NSN’s AUMF Paper Discussed in Just Security
The Washington Post Editorial Board’s (Mis)Conception of Congress’s Role in War Authorizations
By Ryan Goodman
December 16, 2014 | Just Security
It is unclear how the Post derives its understanding of the proper role of Congress—but if its assessment is based on a sense of historical practices, that view is deeply misguided.
Consider the history of AUMFs. According to a recent study by the National Security Network, “Of the 35 instances that Congress has authorized the use of military force, 60 percent contained geographic limitations, 43 percent named the enemy, 37 percent limited the kinds of military operations or forces authorized to be employed, and 23 percent contained an expiration date.”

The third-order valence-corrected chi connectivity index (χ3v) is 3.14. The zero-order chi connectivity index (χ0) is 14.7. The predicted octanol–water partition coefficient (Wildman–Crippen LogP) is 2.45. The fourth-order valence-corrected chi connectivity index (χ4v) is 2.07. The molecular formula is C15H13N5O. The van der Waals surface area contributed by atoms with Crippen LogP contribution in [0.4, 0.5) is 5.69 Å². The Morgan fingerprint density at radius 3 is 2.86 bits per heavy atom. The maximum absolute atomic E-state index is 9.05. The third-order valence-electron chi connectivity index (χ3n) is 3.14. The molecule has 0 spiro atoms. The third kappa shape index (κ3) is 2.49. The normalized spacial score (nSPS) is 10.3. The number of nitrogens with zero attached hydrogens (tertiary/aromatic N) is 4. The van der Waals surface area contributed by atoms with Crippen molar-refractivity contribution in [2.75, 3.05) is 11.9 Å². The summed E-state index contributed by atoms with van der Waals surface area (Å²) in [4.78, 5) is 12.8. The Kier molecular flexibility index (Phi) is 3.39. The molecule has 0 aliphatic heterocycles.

As one example: in the 1983 AUMF for Lebanon, Congress stated that the force “shall be limited to performance of the functions, and shall be subject to the limitations, specified” in a 1982 agreement between the United States and Lebanon (which capped the number of troops and stipulated that “the American force will not engage in combat”).
What is more, even the National Security Network’s study undercounts congressional limitations on Presidents’ engagement in military operations.
First, the data include only explicit conditions in AUMFs. Curt Bradley and Jack Goldsmith explain in a leading article in the Harvard Law Review that AUMFs have historically also included a host of implicit conditions and qualifications—and that such limitations have been well-understood and well-accepted by the three branches of government.
To read the full article, click here.
To read NSN’s “Ending the Endless War: An Incremental Approach to Repealing the 2001 AUMF,” click here.